community comes together to save an injured adult osprey | News, Sports, Jobs

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Photo Submitted West Virginia Raptor Center Executive Director Collin Waybright speaks about raptors at a festival.


RANDOLPH COUNTY – When the West Virginia Raptor Center recently received a call from a Randolph County resident that an adult osprey had been discovered in the ditch along the road, Executive Director Collin Waybright stepped forward. immediately returned to the site to assess the injured raptor.

When Waybright discovered the osprey had suffered a gunshot wound, he had it transferred to Cheat Lake Animal Hospital in Morgantown, a 24-hour full-service animal hospital, for treatment. As a result of his injury, part of his wing had to be removed.

This is the type of work that the WVRC has become known for. The nonprofit 501(c)3, formerly known as the West Virginia Raptor Rehabilitation Center, was established in 1983 by founder Michael Book. The organization’s multiple goals include rehabilitating birds of prey, training educational ambassadors, providing public environmental education programs, and providing scientific data to share with other facilities and universities.

Waybright, who is also an upper-class falconer, took over in 2021 when it looked like the establishment was in danger of closing its doors permanently. He began the enormous task of revamping, renovating and continuing the strong heritage of the center by providing a much needed service.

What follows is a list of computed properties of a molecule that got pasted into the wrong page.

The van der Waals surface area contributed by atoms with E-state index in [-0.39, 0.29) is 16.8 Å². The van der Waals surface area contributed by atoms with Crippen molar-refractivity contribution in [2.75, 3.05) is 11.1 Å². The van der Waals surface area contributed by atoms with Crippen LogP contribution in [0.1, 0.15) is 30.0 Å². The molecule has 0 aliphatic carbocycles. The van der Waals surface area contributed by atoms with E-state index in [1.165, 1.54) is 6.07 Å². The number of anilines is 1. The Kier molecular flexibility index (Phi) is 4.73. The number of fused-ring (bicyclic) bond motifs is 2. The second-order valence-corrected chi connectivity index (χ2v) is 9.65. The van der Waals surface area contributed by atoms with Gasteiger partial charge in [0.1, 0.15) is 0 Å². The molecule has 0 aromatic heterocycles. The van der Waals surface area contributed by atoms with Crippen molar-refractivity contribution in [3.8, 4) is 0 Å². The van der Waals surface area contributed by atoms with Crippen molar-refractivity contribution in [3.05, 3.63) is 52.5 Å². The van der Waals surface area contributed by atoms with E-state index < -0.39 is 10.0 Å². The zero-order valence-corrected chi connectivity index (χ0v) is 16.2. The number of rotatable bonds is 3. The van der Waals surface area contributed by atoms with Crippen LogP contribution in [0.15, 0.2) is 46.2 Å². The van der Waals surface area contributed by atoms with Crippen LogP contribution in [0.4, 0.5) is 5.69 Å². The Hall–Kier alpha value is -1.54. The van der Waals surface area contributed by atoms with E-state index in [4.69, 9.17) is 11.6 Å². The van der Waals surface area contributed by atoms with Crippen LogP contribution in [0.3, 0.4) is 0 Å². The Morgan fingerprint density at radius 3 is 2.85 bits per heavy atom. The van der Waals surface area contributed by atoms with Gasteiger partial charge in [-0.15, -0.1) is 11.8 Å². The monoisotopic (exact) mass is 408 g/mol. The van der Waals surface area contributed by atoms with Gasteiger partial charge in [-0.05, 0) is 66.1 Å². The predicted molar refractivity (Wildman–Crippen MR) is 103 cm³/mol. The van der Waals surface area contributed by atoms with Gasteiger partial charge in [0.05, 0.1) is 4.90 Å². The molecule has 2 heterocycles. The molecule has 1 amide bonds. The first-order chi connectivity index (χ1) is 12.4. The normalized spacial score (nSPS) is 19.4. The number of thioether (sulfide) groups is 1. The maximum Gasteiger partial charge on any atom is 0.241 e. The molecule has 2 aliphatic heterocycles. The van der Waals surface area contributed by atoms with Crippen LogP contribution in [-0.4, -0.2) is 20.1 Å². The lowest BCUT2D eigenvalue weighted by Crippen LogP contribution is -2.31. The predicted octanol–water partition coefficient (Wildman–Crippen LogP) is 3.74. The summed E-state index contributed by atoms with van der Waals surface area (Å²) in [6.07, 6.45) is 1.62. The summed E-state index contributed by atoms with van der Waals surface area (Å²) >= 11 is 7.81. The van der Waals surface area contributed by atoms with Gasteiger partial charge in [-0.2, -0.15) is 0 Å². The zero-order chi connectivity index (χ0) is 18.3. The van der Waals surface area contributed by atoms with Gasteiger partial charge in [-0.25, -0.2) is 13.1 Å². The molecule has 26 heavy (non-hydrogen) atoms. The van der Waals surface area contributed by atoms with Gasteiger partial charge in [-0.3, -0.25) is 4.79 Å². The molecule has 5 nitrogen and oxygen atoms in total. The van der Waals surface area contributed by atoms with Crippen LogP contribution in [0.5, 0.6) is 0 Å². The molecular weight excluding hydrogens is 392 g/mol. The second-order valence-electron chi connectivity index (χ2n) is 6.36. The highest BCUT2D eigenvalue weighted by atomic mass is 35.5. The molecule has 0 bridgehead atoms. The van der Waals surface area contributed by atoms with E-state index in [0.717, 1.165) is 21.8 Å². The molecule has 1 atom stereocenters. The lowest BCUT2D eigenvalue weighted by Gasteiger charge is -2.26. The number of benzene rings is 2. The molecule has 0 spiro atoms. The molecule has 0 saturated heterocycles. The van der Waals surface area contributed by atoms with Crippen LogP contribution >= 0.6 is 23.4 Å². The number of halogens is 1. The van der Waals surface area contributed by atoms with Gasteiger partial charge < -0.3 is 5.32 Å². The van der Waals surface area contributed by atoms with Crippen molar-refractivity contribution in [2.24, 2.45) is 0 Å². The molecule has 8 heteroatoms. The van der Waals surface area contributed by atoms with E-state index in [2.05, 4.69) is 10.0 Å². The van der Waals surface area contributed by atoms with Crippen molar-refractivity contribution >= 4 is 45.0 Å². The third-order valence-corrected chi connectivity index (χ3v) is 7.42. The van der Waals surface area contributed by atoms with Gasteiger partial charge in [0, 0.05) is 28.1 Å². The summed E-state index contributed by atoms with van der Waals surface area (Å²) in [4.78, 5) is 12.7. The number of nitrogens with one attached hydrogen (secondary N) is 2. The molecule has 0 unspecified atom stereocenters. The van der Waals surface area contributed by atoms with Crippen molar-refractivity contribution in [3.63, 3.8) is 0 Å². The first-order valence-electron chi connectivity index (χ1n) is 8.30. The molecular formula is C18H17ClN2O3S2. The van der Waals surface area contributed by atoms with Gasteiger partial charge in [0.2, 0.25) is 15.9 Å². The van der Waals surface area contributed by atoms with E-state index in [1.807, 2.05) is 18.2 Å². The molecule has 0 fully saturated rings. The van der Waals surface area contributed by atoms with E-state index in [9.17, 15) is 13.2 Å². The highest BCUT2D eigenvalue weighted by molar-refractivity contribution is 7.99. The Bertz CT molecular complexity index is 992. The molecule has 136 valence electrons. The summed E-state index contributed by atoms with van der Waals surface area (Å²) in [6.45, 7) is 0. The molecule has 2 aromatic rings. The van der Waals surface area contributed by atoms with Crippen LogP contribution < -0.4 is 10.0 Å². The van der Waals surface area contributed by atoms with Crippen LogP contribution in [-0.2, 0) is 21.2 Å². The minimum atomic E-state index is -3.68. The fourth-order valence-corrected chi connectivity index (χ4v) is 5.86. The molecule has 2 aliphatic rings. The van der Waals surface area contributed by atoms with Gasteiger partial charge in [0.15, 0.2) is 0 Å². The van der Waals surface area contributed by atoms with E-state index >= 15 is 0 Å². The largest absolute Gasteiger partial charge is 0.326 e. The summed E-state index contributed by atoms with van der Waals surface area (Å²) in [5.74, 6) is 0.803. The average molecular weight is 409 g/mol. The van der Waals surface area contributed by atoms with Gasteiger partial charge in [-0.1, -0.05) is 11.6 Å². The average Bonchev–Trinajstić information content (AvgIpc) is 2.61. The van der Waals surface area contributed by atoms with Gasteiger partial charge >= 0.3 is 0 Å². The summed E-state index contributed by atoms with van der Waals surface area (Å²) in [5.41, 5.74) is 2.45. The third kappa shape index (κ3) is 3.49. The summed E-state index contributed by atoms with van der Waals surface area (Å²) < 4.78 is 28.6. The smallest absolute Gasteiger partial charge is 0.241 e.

The large raptor rescued by Waybright, which has an average wingspan of five feet in diameter, likely took up residence along a nearby river, a natural habitat for the osprey. Since no hunting season is open at this time, it is likely that someone who is uninformed of the importance of these birds to the environment has shot the osprey.

“This bird was taken to Cheat Lake Animal Hospital for emergency care. Part of its wing has been amputated, so it can never be released into the wild again, but could be used as an educational ambassador or a presentation bird in a school establishment”, said Waybright.

It was a rescue that involved the community, WVRC, Cheat Lake Animal Hospital and the Appalachian Avian Conservation Center.

“When it comes to the birds, no matter what it takes, we use all of our resources and all work together to get them the care they need,” said Marsha Waybright, spokesperson for the WVRC. “The beautiful thing is that when the community and different agencies come together to provide the necessary care for a bird, it really is about the birds!”

Located near Morgantown, ACCA is also a 501(c)3 organization. Its mission is similar to that of the WVRC in that it strives to conserve the region’s wild birds through research, education and rehabilitation. They are licensed by the US Fish & Wildlife Service to treat and rehabilitate injured, sick, or orphaned wild birds, including raptors, eagles, songbirds, waterfowl, waterfowl, and seabirds.

The WVRC is supported by the Hickman Veterinary Animal Hospital, West Virginia DNR, US Fish and Wildlife Dept., The Laurel Fork Falconer, Laurel Fork Farm, and Laurel River Club Bed & Breakfast. To donate to the West Virginia Raptor Center or plan an educational program for your organization/event/classroom, please visit the WVRC website at wvraptorcenter.org or call 304-366-2867.



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